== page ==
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$60 million fish passage for Soda Springs Dam
Structure will open up spawning beds on North Umpqua

Herald and News 11/25/11

TOKETEE (AP) — Depending on the weather, anywhere from 50 to 100 people are hammering, welding and scraping away at the Soda Springs Dam every day.

The workers are building a $60 million fish passage to open up for the first time in 60 years spawning beds on the upper reaches of the North Umpqua River.

The fish passage, expected to be completed before the end of 2012, also will be the last word in a 17-year debate on whether to build a ladder or tear out the dam.

But the debate will close with a few lingering complaints from conservationists who hope the ladder will work but remain skeptical.

“It’s an amazing amount of engineering and when you look at it, it’s kind of awesomely cool. But if fish can truly make it up the ladder, I will be stunned and amazed and pleased,” said Diana Wales, president of the Umpqua Valley Audubon Society. “I think it was a mistake not to remove the dam.”

The dam was put into operation in 1952 as part of the North Umpqua Hydroelectric Project, a network of hydroelectric generators in the Umpqua National Forest that creates enough power for 40,000 homes.

The dam regulates the natural flow of the river to generate electricity during times of peak demand, making the power “more valuable” to PacifiCorp, said Monte Garrett, who oversees the project.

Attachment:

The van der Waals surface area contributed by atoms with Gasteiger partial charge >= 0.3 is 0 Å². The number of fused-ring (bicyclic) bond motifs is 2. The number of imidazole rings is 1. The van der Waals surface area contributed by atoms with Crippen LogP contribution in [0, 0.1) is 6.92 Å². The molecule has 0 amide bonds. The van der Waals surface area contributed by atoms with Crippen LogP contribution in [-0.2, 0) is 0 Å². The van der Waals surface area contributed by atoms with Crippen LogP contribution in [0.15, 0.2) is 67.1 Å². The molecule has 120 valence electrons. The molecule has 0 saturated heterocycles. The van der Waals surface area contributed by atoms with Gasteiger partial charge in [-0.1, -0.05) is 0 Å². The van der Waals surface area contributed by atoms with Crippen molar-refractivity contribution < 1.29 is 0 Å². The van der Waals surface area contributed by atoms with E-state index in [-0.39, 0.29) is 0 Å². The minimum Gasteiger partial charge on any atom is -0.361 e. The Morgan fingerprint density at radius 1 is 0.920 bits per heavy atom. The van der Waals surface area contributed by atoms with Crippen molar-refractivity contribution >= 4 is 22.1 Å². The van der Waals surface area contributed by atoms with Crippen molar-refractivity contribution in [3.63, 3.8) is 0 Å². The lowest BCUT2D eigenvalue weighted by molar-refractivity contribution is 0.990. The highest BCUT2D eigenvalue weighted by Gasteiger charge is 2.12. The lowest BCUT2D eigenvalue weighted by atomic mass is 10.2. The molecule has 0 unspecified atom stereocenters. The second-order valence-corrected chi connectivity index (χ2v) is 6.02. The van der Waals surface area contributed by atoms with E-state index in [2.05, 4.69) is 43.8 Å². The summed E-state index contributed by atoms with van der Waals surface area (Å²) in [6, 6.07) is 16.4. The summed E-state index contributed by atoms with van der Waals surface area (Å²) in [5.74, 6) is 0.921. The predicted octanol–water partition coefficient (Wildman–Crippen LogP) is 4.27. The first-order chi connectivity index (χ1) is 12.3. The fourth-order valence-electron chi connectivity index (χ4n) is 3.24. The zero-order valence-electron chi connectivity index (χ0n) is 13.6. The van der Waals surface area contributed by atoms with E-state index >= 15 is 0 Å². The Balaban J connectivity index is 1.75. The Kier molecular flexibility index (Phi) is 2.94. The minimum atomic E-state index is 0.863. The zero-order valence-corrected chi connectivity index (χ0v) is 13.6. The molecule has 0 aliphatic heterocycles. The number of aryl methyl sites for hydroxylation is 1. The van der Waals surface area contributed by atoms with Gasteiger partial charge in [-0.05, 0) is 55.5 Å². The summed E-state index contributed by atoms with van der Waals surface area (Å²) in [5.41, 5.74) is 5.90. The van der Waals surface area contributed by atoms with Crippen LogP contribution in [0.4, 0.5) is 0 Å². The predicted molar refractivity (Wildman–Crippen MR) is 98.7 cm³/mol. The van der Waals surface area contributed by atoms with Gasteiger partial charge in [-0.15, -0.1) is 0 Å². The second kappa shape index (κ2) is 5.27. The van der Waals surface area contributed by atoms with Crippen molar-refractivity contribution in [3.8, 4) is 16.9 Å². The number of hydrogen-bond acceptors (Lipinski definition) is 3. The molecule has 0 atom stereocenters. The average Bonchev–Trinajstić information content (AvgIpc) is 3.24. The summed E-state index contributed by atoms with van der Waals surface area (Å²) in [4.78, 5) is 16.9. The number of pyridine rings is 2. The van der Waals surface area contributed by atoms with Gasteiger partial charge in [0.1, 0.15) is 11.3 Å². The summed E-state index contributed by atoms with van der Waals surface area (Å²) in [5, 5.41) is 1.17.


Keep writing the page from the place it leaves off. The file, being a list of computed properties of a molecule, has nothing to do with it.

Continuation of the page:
But the dam also prevents fish from swimming upstream to historic spawning grounds.

In 2003, federal regulators renewed PacifiCorp’s license to operate the dam on a public waterway, but the utility company was required to build the fish passage.

“This is a good facility. (Fish passage is) in the best interest for our customers and social values,” Garrett said.

Construction began in June 2010, and the weather, confines of the canyon and the geology of the North Umpqua River have put the project a year behind schedule and increased costs many times above the original estimate.

“It’s an engineering challenge that leaves everyone amazed that it can be done,” Garrett said.

Conservation groups had pushed for the dam’s removal, arguing that the dam not only blocks spawning grounds but also keeps gravel and woody debris from replenishing downstream spawning beds.

“Spawning gravel is as important as fish passage. What’s behind the Soda Springs Dam is a lot of good spawning ground material that would benefit the whole river,” said Stan Vejtasa of the Umpqua Valley Audubon Society. “We’re all hoping this works. I’ve sort of made peace with them now, but I’ve had frustrations over this process in the past.”

AP photo

Monte Garrett, PacifiCorp project implementation manager, talks about fish passage that will open, for the first time in 60 years, spawning beds on the North Umpqua River.



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